Regressions were positive for plant height and thousand kernels weight (TKW) indicating that the increase in these traits will increase grain yield. However, negative regressions were found for heading date and spike length. The, heading date and the plant height, showed the highest adjusted R^{2}, 0.34 and 0.16 respectively, indicating their important role in barley grain yield in the two cropping seasons. The regression equation shows that the coefficient for days to heading is 6.4 days. This coefficient indicates that for every additional day in heading we can expect yield to decrease by 6.4 g/m^{2}. The variation of the grain yield could be also explained by the variation of plant height. For each increase in the plant height by 1cm we can expect yield to increase by 5.4g/m^{2}.
Table 4. Simple linear regression of different traits on yield 

Traits 
Regression values (b value) 
R^{2} adjusted 
SE of coeff. 
t value 
Pvalue 
Days to heading (DH) 
6.4^{*} 
0.34 
0.9 
7.1 
0 
Plant height (PH) 
5.4* 
0.16 
1.2 
4.38 
0 
Spike length (SL) 
2.2 
0.01 
7.2 
0.3 
0.7 
Kernels number per spike (KNS) 
0.89 
0.01 
0.5 
1.6 
0.11 
Thousand kernels weight (TKW) 
7.6* 
0.12 
2 
3.8 
0 
^{* }Significant at the 0.05 level 
Multiple linear regressions for all traits were highly significant except for Kernels number per spike (KNS) (Table 5). This analysis was carried out to build a model to explain the total variation of grain yield (R^{2}=0.43). The equation for yield based on the studied traits is as following:
Y=434.52.25x_{1}+3x_{2}+14.5x_{3}0.13x_{4}+4.5x_{5}
Table 5. Multiple linear regression to analyze the effect of studied traits on yield 

Traits 
Regression values (b value) 
R^{2 }adjusted 
SE of coeff. 
t value 
Pvalue 
Constant 
434.5 
0.43 
200 
2.1 
0.03 
Days to heading (DH) 
2.25 
1 
5.1 
0 

Plant height (PH) 
3 
1 
2.7 
0.08 

Spike length (SL)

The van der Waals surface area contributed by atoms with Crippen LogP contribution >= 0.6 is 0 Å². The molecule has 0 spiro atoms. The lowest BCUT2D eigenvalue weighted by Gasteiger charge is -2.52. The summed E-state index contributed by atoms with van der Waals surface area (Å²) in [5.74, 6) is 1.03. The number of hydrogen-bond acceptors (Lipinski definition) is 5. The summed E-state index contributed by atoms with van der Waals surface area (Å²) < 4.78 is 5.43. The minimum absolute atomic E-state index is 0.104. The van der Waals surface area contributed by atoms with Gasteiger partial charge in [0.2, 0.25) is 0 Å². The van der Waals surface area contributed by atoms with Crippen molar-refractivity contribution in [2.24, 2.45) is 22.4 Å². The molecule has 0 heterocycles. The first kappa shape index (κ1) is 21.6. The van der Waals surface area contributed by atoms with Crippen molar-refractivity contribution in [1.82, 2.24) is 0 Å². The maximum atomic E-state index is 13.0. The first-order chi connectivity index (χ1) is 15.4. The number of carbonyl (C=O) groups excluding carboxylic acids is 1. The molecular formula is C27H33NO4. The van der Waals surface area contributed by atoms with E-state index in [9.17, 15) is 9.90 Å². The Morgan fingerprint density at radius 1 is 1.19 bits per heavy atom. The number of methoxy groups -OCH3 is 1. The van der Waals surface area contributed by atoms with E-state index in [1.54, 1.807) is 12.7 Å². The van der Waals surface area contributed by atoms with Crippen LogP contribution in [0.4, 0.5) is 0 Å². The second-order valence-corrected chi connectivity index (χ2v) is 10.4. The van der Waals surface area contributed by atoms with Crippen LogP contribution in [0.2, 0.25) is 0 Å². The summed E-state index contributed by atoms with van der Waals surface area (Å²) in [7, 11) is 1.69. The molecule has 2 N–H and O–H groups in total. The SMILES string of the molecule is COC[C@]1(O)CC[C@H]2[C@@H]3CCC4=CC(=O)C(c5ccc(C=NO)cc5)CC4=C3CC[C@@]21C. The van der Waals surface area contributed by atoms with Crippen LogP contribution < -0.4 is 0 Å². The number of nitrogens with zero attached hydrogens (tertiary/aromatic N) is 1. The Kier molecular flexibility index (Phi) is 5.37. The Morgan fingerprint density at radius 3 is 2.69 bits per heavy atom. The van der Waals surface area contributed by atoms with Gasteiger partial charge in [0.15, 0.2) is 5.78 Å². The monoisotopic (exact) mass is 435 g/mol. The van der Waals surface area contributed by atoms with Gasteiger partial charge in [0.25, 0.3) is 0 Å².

14.5 
5.7 
2.5 
0.015 

Kernels number per spike (KNS) 
0.13 
0.45 
0.3 
0.7 

Thousand kernels weight (TKW) 
4.5 
1.75 
2.5 
0.01 
3.2. Heritability and analysis of variance
The analysis of variance for grain yield related traits of each genotype in each year based on GxE interaction effects is presented in (Table6). The genotypes, environment (seasons) and the interaction effects GxE interactions were highly significant (P ≤ 0.01) of the total variance. The genotype effect was much stronger than the Environment effect for all traits ranging from 73.13%% for yield to 97.5 % for TKW. This effect was explained by heritability ranging from 0.61 for plant height to 0.98 for KNS. A large phenotypic variation, explained by genotypes, indicated that the genotypes were diverse and a major part of variation in heading date and spike length resulted from genetic effect.
Table 6. Heritability, genotype and environment variance across two cropping seasons 

Traits 
Genotype variance 
Env. variance 
Gen*Env variance 
Genotype significance 
Gen*Env significance 
Heritability 

Days to heading (DH) 
87.64 
4.17 
8.17 
0.00 
0.0 
0.91 

Plant height (PH) 
59 
17.54 
23.17 
0.03 
0.0 
0.61 

Spike length (SL) 
94.1 
0.57 
4.6 
0.00 
0.0 
0.95 

Kernels number per spike (KNS) 
97.5 
0.2 
2.2 
0.00 
0.0 
0.98 

Thousand kernels weight (TKW) 
88.45 
0.06 
11.47 
0.00 
0.0 
0.87 

Grain yield (Yld) 
73.13 
2.1 
24.75